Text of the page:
- Jerry and Kramer swap roles in Seinfeld after exchanging apartments, resulting in a laid-back, sarcastic Kramer and a jumpy, wacky Jerry.
- In the third series of Blackadder, the nincompoop Prince George swaps places with scheming butler Mr Blackadder to avoid being killed by the Duke of Wellington. The predictable occurs.
George: It's just like that story, "The Prince and the Porpoise".Blackadder: "...and the Pauper", sir.George: Oh, yes! "The Prince and the Porpoise and the Pauper".
- The Lois and Clark episode "Chi of Steel" (which juggled three gender-equality storylines) used this in the C-plot, with Martha and Jonathan swapping places. Since they weren't Down on the Farm however, Martha's new role consisted of playing checkers, while Jonathan did all the things she'd normally do on a visit to Metropolis (shopping, cooking, ironing Clark's cape...)
- On the Square One Television segment: Math Man, If Math Man is unable to play. The roll would be swapped to Mr. Glitch. If Mr. Glitch get the answer wrong, He would be eaten by Math Man (or at one time, Math Dog).
- My Family featured an episode in which Susan and Janey swap roles, with Susan as a single woman (and Ben trying to win her heart all over again) and Janey driven insane by the pressures of running a home and family.
- Leverage had an episode where Sophie wanted to be the boss for once, and the entire team wound up switching jobs out of their normal specialties temporarily. After some events they eventually decided to go back to their original roles.
- The parent-child version features in an episode of Step by Step.
- On an episode of Dinosaurs, Robbie switched places with his father Earl as alpha male and family provider. He did it for the right to make decisions, but pretty soon the responsibility got too much for him. By the end of the episode, Robbie steps down from the alpha male position.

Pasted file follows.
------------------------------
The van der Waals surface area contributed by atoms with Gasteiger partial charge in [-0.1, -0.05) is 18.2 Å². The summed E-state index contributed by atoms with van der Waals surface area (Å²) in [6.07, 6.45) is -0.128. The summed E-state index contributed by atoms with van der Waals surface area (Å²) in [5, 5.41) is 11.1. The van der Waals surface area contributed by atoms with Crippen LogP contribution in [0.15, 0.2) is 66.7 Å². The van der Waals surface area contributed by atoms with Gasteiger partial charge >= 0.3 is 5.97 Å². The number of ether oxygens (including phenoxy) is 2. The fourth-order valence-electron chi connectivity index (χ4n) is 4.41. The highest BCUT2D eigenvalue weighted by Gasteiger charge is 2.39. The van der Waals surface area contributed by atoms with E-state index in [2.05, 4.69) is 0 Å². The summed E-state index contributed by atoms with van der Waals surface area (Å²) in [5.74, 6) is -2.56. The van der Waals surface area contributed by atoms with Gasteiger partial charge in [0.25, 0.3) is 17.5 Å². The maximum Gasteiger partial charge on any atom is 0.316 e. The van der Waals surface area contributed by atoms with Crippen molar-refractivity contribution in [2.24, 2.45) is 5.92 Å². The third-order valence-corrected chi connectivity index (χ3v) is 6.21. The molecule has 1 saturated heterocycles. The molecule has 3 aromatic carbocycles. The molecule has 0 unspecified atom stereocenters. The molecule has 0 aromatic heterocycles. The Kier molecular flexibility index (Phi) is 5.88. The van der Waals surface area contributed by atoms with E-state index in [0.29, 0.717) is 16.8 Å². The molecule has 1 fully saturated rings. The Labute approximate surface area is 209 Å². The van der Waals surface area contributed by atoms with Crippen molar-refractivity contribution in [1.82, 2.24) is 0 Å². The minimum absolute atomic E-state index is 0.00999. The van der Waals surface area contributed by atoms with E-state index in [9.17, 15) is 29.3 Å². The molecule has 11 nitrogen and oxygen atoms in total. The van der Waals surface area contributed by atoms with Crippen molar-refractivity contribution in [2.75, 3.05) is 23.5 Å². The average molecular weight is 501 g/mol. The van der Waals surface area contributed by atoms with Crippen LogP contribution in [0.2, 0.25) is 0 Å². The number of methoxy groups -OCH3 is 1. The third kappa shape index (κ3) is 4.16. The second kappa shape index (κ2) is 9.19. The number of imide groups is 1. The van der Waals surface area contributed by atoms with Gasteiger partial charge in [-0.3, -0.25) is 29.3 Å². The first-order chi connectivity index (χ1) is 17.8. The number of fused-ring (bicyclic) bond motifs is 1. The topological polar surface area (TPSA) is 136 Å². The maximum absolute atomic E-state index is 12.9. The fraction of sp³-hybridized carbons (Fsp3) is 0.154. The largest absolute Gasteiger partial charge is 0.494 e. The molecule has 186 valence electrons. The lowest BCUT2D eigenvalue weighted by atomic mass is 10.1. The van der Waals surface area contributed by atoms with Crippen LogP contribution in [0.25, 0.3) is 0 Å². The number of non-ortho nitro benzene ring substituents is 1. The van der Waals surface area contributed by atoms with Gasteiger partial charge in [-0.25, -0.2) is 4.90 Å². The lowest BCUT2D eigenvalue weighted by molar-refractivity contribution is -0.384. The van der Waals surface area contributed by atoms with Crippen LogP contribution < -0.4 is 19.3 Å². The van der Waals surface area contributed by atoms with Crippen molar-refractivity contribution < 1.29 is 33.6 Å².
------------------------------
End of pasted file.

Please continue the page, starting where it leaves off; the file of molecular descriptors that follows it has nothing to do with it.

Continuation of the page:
- In Charmed Piper and Leo ended up switching powers for a day because of unborn Wyatt. Piper had to orb all over the place being a whitelighter while Leo had to cope with exploding powers as well as suffering from pregnancy symptoms.
- In M*A*S*H, the 4077th decided to duplicate a British tradition of the officers and enlisted men switching places on Boxing Day (December 26th). Potter suspects that Klinger isn't assigning him normal assistant duties, which is true - in order to make the duties normal, he would also be sending Potter to Seoul to get oats for the Colonel's horse, among other things.
- In 2004, a New York TV station did a one-day swap of its morning and evening anchors during May sweeps.
- On Person of Interest, when Reese is recovering after being shot, he worked the computer while Finch got to be the legman.
- In one episode of White Collar, Neal and Peter pose as each other to encourage a witness to talk. It gets out of hand quickly.
- American Pickers had Danielle go out picking while Frank watches the shop. Danielle hated how dirty picking really is and Frank is not very good at getting picking leads.
- The Brady Bunch does this at least twice, once with the parents changing roles and once with Greg and Marcia swapping scout troops.